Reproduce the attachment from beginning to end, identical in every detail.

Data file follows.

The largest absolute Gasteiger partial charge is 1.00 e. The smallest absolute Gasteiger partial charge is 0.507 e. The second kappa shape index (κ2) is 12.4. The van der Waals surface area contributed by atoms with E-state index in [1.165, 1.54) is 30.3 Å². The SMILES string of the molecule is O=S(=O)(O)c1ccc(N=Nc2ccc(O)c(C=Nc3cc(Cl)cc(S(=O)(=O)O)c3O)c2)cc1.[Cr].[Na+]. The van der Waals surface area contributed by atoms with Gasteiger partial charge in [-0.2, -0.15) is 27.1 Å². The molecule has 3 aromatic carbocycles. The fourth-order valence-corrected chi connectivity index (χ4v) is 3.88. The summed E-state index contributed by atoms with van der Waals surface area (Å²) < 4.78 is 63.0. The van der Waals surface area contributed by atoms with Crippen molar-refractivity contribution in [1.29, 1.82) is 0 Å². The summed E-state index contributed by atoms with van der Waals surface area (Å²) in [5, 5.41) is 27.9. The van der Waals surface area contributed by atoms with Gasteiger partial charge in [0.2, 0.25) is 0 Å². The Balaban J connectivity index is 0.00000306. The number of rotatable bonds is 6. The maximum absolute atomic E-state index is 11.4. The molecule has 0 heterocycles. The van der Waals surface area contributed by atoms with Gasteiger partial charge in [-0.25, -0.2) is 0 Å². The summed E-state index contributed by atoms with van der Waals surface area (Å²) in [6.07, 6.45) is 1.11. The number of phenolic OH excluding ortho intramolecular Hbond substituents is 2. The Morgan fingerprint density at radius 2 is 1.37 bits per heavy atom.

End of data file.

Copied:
The largest absolute Gasteiger partial charge is 1.00 e. The smallest absolute Gasteiger partial charge is 0.507 e. The second kappa shape index (κ2) is 12.4. The van der Waals surface area contributed by atoms with E-state index in [1.165, 1.54) is 30.3 Å². The SMILES string of the molecule is O=S(=O)(O)c1ccc(N=Nc2ccc(O)c(C=Nc3cc(Cl)cc(S(=O)(=O)O)c3O)c2)cc1.[Cr].[Na+]. The van der Waals surface area contributed by atoms with Gasteiger partial charge in [-0.2, -0.15) is 27.1 Å². The molecule has 3 aromatic carbocycles. The fourth-order valence-corrected chi connectivity index (χ4v) is 3.88. The summed E-state index contributed by atoms with van der Waals surface area (Å²) < 4.78 is 63.0. The van der Waals surface area contributed by atoms with Crippen molar-refractivity contribution in [1.29, 1.82) is 0 Å². The summed E-state index contributed by atoms with van der Waals surface area (Å²) in [5, 5.41) is 27.9. The van der Waals surface area contributed by atoms with Gasteiger partial charge in [0.2, 0.25) is 0 Å². The Balaban J connectivity index is 0.00000306. The number of rotatable bonds is 6. The maximum absolute atomic E-state index is 11.4. The molecule has 0 heterocycles. The van der Waals surface area contributed by atoms with Gasteiger partial charge in [-0.25, -0.2) is 0 Å². The summed E-state index contributed by atoms with van der Waals surface area (Å²) in [6.07, 6.45) is 1.11. The number of phenolic OH excluding ortho intramolecular Hbond substituents is 2. The Morgan fingerprint density at radius 2 is 1.37 bits per heavy atom.